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Laurent Itti, Masatoshi Yoshida, David Berg, Takuro Ikeda, Rikako Kato, Kana Takaura, Tadashi Isa; Investigation of spontaneous saccades based on the saliency model in monkeys with unilateral lesion of primary visual cortex. Journal of Vision 2007;7(9):134. doi: https://doi.org/10.1167/7.9.134.
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© ARVO (1962-2015); The Authors (2016-present)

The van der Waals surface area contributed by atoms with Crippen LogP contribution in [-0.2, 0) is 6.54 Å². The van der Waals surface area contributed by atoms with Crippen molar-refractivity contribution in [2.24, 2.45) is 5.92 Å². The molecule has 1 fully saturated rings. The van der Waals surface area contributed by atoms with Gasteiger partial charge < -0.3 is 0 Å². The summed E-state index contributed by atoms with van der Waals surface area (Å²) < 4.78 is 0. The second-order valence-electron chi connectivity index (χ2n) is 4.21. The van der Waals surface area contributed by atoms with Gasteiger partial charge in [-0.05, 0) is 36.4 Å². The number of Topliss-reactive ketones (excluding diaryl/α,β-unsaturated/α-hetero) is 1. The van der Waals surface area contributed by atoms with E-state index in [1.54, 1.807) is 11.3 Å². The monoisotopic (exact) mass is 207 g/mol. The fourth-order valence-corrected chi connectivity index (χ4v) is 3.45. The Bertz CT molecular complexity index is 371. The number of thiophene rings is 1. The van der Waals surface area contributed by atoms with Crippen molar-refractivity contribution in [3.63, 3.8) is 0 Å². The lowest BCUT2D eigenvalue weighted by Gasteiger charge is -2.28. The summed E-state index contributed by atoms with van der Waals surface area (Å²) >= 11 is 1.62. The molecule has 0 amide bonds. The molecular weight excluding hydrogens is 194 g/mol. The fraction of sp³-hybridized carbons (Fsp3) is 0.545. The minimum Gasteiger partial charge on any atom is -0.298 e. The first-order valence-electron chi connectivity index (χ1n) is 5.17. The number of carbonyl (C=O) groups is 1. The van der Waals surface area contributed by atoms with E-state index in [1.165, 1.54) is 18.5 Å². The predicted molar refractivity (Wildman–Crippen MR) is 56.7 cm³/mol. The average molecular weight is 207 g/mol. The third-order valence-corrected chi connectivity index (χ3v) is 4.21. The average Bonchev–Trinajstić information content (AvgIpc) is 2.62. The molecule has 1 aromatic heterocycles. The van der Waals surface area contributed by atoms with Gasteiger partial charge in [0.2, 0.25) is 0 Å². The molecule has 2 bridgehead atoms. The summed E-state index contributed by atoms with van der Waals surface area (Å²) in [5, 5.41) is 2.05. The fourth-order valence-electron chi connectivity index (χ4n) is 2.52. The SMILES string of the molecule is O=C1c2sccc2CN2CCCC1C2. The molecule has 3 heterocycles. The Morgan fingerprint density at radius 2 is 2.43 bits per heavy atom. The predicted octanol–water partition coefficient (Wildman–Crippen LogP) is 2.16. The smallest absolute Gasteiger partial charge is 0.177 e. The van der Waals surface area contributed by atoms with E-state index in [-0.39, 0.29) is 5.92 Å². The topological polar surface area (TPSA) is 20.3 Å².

Primary visual cortex (area V1) is the entry point of visual processing into the primate cortex. Yet, human and animal studies of V1 lesions have demonstrated a “blindsight” phenomenon, whereby residual visually-guided behavior remains even when large portions of V1 are absent. However, little is known quantitatively of how this residual vision (possibly subcortically-mediated) differs from normal (cortically-mediated) vision. We analyzed eye movements of three macaque monkeys (one normal, two with complete unilateral V1 ablation) watching ∼54 minutes of television (97,051 video frames). A computational model of bottom-up attention quantified how salient visual features may guide gaze into the normal vs. the lesioned hemifield. To eliminate stimulus biases, we randomly presented all video clips twice, original and horizontally flipped. We quantified the extent to which salient stimuli attracted gaze of each monkey by computing, for saccades tallied along the eight principal directions, a model-based bottom-up guidance score (chance level 0.5; ideal upper bound 1.0; practical inter-observer score previously measured as the extent to which three control monkeys predict gaze of a fourth monkey ∼0.6). For the normal as well as both lesioned monkeys, we found that saccades in all eight principal directions were guided towards salient locations, significantly above chance (scores 0.585+/−0.006 to 0.662+/−0.004, t-tests p[[lt]]0.00003, 909 to 3,537 saccades per monkey in each direction). However, although lesioned monkeys overall scored lower, there was little difference in bottom-up guidance with saccade direction (scores 2.2% to 3.6% lower for saccades directed into vs. away from the lesioned hemifield). Our preliminary results suggest that the extent to which monkey saccades are attracted towards salient locations during natural vision may be less affected by the absence of primary visual cortex than previously considered.
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